Whitehead, Black Bears expect turnaround season

Posted Oct. 03, 2009, at 12:36 a.m.
Last modified Sept. 29, 2010, at 5:11 p.m.
The University of Maine's Gustav Nyquist and Brian Flynn (10) celebrate Flynn's game-winning goal with 1:34 remaining in the Black Bears' 2-1 victory over Boston College at Alfond Arena Sunday.  (BANGOR DAILY NEWS PHOTO BY MICHAEL YORK)    CAPTION    Maine's Mike Banwell, left, and Brian Flynn celebrate Flynn's winning goal in their Hockey East game versus Boston College in Orono. (Bangor Daily News Photo by Michael York)
The University of Maine's Gustav Nyquist and Brian Flynn (10) celebrate Flynn's game-winning goal with 1:34 remaining in the Black Bears' 2-1 victory over Boston College at Alfond Arena Sunday. (BANGOR DAILY NEWS PHOTO BY MICHAEL YORK) CAPTION Maine's Mike Banwell, left, and Brian Flynn celebrate Flynn's winning goal in their Hockey East game versus Boston College in Orono. (Bangor Daily News Photo by Michael York)

The highest expectations on the University of Maine men’s hockey team have been placed on the Black Bears by themselves.

The Hockey East coaches have picked them to finish eighth, which is understandable considering Maine has finished ninth and eighth, respectively, the past two seasons after nine consecutive NCAA Tournament appearances.

Maine has gone 26-40-7 overall, 16-32-6 in Hockey East, during the last two seasons combined.

And the Black Bear faithful aren’t used to seeing their team play sub-.500 hockey at home. Maine has gone 5-7-2 and 3-7-3 in Hockey East home games the past two years.

Ninth-year head coach Tim Whitehead and his players are expecting a turnaround.

But they aren’t the only ones.

Even a couple of the league’s coaches and one of the league’s best players anticipate a significant improvement.

“Maine is one of my surprise teams,” said Northeastern University coach Greg Cronin, a former assistant and interim head coach at Maine. “They’ve got a good group of defensemen back, their goalie [Scott Darling] is really good and they have two players, [Brian] Flynn and [Gustav] Nyquist, who are dynamic. Maine played with an identity at times last year. They looked like the old Maine teams: They had good puck pursuit and played at a good pace with a built-in second effort.”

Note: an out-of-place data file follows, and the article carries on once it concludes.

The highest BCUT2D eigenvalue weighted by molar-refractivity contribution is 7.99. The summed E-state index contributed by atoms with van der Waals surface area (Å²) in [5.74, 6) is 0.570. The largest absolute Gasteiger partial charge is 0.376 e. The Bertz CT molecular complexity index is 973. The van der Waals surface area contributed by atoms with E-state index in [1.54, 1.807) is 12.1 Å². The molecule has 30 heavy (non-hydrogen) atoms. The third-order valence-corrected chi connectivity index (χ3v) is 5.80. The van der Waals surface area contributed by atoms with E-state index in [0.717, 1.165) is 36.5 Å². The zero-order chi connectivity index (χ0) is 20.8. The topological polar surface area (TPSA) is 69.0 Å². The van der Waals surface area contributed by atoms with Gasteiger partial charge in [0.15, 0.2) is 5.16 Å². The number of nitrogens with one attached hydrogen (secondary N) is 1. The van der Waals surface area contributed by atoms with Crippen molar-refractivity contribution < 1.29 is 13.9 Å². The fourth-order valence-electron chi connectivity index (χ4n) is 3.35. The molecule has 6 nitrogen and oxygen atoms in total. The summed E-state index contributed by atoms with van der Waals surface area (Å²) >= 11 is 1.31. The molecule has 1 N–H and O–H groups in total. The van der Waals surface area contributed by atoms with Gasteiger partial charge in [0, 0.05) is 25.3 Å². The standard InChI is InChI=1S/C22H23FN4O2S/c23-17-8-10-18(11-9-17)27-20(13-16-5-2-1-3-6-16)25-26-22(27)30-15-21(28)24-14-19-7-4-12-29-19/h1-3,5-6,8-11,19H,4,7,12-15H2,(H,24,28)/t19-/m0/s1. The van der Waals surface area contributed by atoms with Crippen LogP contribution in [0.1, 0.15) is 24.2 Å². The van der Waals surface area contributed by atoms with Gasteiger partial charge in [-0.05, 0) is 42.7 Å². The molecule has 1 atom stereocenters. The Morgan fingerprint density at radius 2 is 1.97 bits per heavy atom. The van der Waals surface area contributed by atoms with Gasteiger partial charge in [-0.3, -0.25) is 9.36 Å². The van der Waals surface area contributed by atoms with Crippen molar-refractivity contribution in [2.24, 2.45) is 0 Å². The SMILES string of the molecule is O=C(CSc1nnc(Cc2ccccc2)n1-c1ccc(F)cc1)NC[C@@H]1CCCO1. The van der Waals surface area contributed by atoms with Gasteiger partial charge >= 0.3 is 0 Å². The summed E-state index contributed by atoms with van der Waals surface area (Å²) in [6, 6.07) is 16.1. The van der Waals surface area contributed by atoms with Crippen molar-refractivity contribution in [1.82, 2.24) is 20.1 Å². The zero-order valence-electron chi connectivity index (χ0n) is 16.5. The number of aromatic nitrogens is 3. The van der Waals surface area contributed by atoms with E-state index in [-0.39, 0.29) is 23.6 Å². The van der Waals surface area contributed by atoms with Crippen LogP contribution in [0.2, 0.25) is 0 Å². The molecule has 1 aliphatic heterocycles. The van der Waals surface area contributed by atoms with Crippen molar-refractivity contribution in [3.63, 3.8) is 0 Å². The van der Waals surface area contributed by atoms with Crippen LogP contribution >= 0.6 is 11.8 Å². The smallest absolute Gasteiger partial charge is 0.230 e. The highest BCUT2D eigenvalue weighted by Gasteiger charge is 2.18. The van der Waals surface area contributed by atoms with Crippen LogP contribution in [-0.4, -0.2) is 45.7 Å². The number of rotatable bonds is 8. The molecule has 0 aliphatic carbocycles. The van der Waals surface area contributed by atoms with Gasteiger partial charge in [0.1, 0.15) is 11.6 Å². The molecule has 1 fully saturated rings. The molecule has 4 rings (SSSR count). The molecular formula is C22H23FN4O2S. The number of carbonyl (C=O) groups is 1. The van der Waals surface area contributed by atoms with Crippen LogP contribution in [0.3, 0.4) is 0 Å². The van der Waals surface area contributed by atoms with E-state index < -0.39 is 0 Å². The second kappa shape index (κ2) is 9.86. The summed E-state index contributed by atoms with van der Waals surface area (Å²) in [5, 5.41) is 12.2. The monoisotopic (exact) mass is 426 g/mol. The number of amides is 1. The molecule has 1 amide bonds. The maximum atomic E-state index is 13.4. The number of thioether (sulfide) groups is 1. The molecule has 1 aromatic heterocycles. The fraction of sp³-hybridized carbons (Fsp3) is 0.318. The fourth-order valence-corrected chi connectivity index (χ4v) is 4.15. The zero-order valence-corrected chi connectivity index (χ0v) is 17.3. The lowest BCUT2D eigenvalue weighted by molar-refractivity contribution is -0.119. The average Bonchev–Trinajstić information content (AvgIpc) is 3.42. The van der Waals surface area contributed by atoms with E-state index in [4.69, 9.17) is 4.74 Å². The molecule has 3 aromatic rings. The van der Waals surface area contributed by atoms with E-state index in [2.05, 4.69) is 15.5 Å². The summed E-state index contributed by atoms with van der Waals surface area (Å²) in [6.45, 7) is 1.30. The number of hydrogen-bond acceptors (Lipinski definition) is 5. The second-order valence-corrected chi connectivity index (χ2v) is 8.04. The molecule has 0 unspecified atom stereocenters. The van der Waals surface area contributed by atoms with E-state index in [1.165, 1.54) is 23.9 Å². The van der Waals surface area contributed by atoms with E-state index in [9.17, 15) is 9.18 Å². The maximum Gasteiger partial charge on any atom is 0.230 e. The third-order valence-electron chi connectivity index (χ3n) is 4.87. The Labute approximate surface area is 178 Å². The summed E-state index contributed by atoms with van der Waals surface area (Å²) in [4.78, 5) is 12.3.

Boston University coach Jack Parker predicts that Maine and Boston College will be the two most improved teams in the standings.

“I was really impressed with Maine when we played them in the playoffs, and they have enough players coming back who gained a lot of confidence at the end of the year [to turn things around],” said Parker, coach of the defending national champions.

Maine dealt BU its only loss over the final 25 games, 6-3, in the second game of their best-of-three Hockey East quarterfinal series at BU. BU won the first game 2-1 and the finale 6-2.

“They were a very young team last year and they’re only going to get better,” said BU junior center Nick Bonino. “Darling is a real good goalie. I think they’re going to have a good season.”

Maine had a variety of problems last season.

Freshman Darling had a miserable second half after a terrific first half. And junior Dave Wilson had his share of ups and downs between the pipes.

In addition, Maine was held to two goals or fewer 23 times, going 5-15-3 in those games.

And they went just 6-11 in one-goal games, including four consecutive one-goal losses during a late-season stretch which contributed to their 3-17-3 finish.

“We have all of our top scorers back and we had the top-scoring freshman class in the league last year, by far,” said Whitehead. “And we didn’t lose anyone early to the pros for the first time in three years. That’s big.”

Maine lost talented wingers Teddy Purcell and Andrew Sweetland after their freshman seasons and goalie Ben Bishop after his junior year.

Maine’s returning sophomores produced 36 goals and 58 assists last season as freshmen.

Maine returns its top three scorers, including sophomore linemates Nyquist (13 goals, 19 assists) and Flynn (12 & 13). Junior captain Tanner House (10 & 14) was the third-leading scorer and centered the top line between LW Flynn and RW Nyquist.